I was recently interviewed by “A List” Genealogist & Speaker Lisa Louise Cooke for her podcast series. We met via Skype on a Saturday afternoon, and she interviewed me for about 45 minutes on the subject of indentured servants and transported convicts in the 17th & 18th Centuries. The podcast interview has been released, and you can listen to it now.
The Really Short Story on Indenture & Convicts
If you’re not acquainted with this chapter in American History, here’s the really short story. Nearly three-quarters of all American immigrants in the 16th & 17th Centuries were indentured servants. That is to say, they traded passage to America for years of unpaid service – typically 7 years – for their benefactor. As for the transported convicts, the King of England had more petty thieves and prostitutes (imagine the times of Charles Dickens’ works) filling his jails than he knew what to do with. His solution was simply to ship them to America to work in the plantation as their sentence. Nearly 50-60,000 souls made it to America as a “King’s Passenger.” (I’m not being euphemistic in the use of that term. That’s what they were called.)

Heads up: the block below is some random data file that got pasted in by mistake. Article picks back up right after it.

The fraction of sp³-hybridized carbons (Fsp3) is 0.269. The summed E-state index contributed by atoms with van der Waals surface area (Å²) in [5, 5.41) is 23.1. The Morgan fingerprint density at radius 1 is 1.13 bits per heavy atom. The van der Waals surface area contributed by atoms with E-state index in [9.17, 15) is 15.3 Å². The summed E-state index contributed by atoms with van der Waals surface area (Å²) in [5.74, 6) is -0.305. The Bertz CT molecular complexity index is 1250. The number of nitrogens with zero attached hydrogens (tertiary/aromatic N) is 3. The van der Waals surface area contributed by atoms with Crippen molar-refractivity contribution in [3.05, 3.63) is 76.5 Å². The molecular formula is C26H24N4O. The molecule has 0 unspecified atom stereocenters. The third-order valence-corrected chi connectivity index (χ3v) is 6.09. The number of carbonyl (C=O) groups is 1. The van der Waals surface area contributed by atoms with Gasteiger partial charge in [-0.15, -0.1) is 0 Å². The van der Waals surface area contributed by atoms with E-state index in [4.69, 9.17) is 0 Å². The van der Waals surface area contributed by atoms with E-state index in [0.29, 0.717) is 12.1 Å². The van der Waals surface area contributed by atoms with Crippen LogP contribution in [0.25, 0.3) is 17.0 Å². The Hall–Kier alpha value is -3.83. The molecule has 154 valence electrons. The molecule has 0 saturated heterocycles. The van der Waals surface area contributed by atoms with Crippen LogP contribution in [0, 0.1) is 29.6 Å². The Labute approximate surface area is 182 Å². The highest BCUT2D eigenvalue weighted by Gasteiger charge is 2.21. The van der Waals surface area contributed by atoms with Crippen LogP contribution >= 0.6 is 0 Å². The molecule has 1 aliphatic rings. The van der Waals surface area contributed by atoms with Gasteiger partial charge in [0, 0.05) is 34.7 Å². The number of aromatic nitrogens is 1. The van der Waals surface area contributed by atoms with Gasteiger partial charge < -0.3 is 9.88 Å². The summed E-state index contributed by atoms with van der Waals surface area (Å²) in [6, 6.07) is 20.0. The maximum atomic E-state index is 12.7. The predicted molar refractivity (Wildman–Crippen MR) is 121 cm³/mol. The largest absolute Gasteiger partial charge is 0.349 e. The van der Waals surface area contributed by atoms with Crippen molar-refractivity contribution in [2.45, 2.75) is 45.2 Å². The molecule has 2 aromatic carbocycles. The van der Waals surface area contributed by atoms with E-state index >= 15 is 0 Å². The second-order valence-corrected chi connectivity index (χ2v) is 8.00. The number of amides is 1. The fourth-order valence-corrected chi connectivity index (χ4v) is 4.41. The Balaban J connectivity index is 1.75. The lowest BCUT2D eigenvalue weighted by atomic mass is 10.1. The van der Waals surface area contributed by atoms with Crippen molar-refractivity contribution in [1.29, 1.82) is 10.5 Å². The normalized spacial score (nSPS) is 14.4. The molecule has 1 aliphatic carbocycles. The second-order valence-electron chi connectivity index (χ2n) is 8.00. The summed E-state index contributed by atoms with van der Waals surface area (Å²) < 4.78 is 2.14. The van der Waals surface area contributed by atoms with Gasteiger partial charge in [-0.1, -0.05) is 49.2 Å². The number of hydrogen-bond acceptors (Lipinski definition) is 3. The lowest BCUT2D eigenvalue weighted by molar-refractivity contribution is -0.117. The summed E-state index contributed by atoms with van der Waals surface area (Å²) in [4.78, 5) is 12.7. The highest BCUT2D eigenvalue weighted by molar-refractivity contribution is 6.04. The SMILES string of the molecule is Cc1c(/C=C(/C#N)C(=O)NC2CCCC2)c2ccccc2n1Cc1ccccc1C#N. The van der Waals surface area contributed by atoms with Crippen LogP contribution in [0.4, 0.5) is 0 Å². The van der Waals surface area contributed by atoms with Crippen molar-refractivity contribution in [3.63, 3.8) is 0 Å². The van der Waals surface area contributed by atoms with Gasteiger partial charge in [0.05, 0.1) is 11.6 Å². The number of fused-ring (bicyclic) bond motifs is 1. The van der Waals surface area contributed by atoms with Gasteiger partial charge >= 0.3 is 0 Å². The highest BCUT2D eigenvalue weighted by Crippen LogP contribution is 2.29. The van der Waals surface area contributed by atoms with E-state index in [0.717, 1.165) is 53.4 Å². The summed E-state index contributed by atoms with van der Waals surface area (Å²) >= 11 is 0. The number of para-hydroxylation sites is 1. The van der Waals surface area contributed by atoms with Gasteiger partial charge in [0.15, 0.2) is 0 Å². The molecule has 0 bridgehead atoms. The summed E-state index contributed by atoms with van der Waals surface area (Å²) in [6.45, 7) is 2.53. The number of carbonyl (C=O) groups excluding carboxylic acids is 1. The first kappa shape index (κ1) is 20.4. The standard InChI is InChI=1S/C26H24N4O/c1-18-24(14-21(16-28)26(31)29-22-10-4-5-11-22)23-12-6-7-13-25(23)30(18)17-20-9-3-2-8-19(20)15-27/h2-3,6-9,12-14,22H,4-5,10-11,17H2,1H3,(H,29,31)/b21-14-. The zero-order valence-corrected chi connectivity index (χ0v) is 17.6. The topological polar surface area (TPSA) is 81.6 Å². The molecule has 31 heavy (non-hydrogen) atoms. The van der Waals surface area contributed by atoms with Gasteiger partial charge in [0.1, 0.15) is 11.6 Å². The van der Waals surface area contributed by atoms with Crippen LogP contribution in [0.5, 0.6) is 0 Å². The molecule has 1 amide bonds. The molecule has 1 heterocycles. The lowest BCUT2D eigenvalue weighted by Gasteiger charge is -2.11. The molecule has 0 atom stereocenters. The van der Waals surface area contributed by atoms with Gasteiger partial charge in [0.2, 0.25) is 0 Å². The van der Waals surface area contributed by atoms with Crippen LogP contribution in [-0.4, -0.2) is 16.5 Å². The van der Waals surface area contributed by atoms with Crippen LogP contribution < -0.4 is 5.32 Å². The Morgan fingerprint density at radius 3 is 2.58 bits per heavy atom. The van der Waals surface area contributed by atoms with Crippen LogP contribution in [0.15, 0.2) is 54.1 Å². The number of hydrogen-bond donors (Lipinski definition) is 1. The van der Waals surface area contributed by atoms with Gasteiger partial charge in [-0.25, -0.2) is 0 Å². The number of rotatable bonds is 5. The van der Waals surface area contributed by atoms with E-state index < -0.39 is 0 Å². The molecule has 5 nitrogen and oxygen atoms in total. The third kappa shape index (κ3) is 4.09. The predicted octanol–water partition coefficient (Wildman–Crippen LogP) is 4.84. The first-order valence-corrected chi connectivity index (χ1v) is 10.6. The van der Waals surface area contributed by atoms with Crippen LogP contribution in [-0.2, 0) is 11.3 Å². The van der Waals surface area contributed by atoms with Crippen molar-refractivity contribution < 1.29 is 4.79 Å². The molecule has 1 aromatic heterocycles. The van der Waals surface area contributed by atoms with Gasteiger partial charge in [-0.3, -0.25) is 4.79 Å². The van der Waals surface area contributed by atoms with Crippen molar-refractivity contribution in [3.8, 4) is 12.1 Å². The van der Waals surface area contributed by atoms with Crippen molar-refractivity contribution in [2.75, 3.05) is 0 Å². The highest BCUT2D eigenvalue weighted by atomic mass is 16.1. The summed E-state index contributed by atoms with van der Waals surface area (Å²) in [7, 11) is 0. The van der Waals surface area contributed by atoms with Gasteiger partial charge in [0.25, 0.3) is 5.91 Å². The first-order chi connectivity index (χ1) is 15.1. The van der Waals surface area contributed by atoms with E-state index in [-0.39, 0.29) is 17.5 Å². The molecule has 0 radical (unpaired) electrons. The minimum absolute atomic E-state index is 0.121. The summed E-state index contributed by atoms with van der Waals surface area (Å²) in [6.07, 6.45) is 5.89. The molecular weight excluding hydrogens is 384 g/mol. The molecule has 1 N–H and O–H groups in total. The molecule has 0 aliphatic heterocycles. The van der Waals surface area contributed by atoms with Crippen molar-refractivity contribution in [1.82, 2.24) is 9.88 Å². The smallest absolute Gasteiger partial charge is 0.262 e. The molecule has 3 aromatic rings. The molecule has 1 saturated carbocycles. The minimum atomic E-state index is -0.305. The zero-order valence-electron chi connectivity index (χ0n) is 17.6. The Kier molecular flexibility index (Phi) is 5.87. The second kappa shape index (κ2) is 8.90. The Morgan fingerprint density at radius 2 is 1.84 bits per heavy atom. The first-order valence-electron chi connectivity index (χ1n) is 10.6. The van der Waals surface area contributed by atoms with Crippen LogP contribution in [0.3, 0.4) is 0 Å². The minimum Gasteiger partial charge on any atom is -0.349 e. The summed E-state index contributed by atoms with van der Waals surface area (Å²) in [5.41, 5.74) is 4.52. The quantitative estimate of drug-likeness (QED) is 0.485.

Have I piqued your interest?
If you’d like to learn more, I would invite you to check out the podcast. The first half of the 40-ish minute interview is free and open to the public. You can access it HERE. If you happen to be a subscriber to Ms. Cooke’s Premium Membership, you can hear the second half of the interview.
Boatloads of Blog Posts
If after you listen to one or both parts of the podcast and you’re eager to dig into your research, come back to this blog and turn to the blog categories on Indenture Servants and Convicts. There you will find boatloads of posts with resources, tips, websites, and so much more.
Happy Listening! Happy Researching!